U of P: University of Phoenix promotes responsible borrowing practices and is committed to enhancing financial literacy and reducing student debt. In fact, student debt loads at the University are within national averages compared to both public and private, non-profit four-year colleges and universities. Our students (graduating between July 2007 and June 2008) average in loans between $14,200 for associate degrees and $25,221 for bachelor's degrees compared to the national average of $13,041-29,793 (or a mean of $23,200) as reported by the Institute for College Access and Success' December 2009 report, Student Debt and the Class of 2008. Additionally, our most recently reported student loan default rate of 9.3 percent is below the national average of 9.8 percent for comparable schools and well below the national average of 11.0 percent for all proprietary schools combined. University of Phoenix promotes responsible borrowing practices and is committed to enhancing financial literacy and reducing student debt. We have recently introduced a series of tools to assist students in better understanding the direct and indirect costs of their education, enabling them to make informed payment decisions. Additionally, we have dedicated resources and established partnerships with student loan servicers to communicate early and often with students to help them understand their rights and responsibilities regarding student loan repayment.
FRONTLINE Responds: The University of Phoenix does not point out that their default rate measures only a small proportion of its total defaults. The federal government requires schools to report only the "official" rate - but this rate measures defaults only in the first two years after a student starts repayment. A high official default rate could seriously impact their business as it can trigger a government cut off of access to federal student loans. Moreover, the Government Accounting Office (GAO), in a recent report, noted default rates at for-profit colleges over three and four years after graduation and these show they increase significantly above the "official" two-year rate.
For a fuller discussion of student debt and for-profit colleges, see Chapter X of College Inc. and the latest report from College Board, entitled "Who Borrows Most?" and published in April 2010.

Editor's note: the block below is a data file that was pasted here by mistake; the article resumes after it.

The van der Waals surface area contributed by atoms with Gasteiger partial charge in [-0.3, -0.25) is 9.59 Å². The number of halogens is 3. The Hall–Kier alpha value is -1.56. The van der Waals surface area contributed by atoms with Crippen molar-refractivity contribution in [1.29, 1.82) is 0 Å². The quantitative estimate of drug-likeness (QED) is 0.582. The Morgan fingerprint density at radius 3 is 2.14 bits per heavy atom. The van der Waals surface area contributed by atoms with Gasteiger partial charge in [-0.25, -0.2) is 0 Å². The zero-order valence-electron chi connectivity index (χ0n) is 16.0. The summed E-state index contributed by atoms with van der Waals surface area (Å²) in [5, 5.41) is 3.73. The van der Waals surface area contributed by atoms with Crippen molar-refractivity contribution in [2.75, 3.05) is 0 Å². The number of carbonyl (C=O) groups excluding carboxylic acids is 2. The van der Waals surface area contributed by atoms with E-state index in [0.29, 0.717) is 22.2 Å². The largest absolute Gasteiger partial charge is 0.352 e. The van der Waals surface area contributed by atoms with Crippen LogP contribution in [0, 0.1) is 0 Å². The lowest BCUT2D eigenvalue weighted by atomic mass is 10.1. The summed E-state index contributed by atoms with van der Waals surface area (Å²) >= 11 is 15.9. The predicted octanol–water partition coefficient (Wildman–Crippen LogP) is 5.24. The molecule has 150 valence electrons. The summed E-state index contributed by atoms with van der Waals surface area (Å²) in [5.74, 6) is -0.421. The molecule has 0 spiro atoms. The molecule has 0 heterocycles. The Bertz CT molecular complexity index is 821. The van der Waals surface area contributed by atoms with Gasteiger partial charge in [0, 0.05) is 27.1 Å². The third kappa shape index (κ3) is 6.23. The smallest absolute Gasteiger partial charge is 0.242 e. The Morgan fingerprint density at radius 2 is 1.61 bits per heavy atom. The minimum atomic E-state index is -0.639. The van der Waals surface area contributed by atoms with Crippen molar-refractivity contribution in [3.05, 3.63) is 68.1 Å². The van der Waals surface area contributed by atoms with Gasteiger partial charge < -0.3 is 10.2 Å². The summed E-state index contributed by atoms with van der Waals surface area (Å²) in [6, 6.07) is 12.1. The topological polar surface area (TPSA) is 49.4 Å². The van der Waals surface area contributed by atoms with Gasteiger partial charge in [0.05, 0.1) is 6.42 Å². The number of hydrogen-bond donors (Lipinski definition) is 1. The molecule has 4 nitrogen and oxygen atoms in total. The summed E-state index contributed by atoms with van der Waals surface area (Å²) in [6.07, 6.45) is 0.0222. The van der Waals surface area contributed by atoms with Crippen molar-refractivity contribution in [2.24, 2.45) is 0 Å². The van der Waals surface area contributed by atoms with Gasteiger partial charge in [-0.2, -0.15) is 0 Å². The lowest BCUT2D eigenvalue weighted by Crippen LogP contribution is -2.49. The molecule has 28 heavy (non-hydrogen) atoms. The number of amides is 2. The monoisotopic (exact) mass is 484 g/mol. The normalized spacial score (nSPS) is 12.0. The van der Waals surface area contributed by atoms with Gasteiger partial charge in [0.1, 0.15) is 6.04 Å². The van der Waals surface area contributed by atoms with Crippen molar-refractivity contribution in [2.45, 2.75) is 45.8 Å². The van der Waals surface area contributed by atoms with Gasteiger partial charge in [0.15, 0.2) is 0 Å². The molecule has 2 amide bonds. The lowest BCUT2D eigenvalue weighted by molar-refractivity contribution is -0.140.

Enrollment counselors at for-profit institutions are incentivized to enroll anyone
U of P: University of Phoenix is committed to providing access to a quality education, while better identifying and enrolling only those students who have a reasonable chance of success in our rigorous degree programs. While enrollment advisors for University of Phoenix are compensated in part based on enrollment factors, the majority of their compensation is based on non-enrollment factors, including student retention, customer service, judgment, professional development, working relationships and communication skills.
FRONTLINE Responds: Enrollment counselors at the University of Phoenix and other for-profit colleges are incentivized to enroll large numbers of new students every quarter. As FRONTLINE reported, The University of Phoenix, with no admission of wrongdoing, settled last December with the government and two former enrollment counselors for $67.5 million over incentive compensation issues. Incentive compensation for enrollment counselors was banned by Congress in 1992. In 2002, the Department of Education issued rules interpreting the congressional ban that permitted incentive compensation in certain circumstances. These so-called safe harbors are under review in the current rule-making process initiated by the Obama administration last year. New rules on this and other issues that will affect for-profit colleges will be issued before the end of the year.
For-profit institutions' marketing spend greatly exceeds investments in faculty
U of P: University of Phoenix spends almost twice as much on instructional costs and services than we do on sales and marketing. It is important to note, however, that any measured speculation about our marketing spend should be put into context with our size and scope. University of Phoenix is the largest institution of higher learning in the U.S., serving more than 450,000 students with 100 degree programs offered online and on-campus at more than 200 locations in the U.S. Therefore, our marketing is national, versus local in scope.
FRONTLINE Responds: The University of Phoenix's owner, Apollo Group, argues that it spends almost twice as much on what it calls "instructional costs" as on sales and marketing. It gets there by defining "instructional costs" broadly. But Apollo's own figures show that in 2007 and 2008, the company spent significantly more on sales and marketing than on teaching and classroom expenses. In 2008, for example, Apollo Group spent over $800 million on sales and marketing that year, but only $675 million directly on teaching and classroom expenses.
The rest of "instructional costs" includes expenses such as pay for general administrators, the cost of bad debt when students fail to pay their bills, and the cost of processing financial aid.
Apollo did not provide this breakdown in its 2009 annual financial report.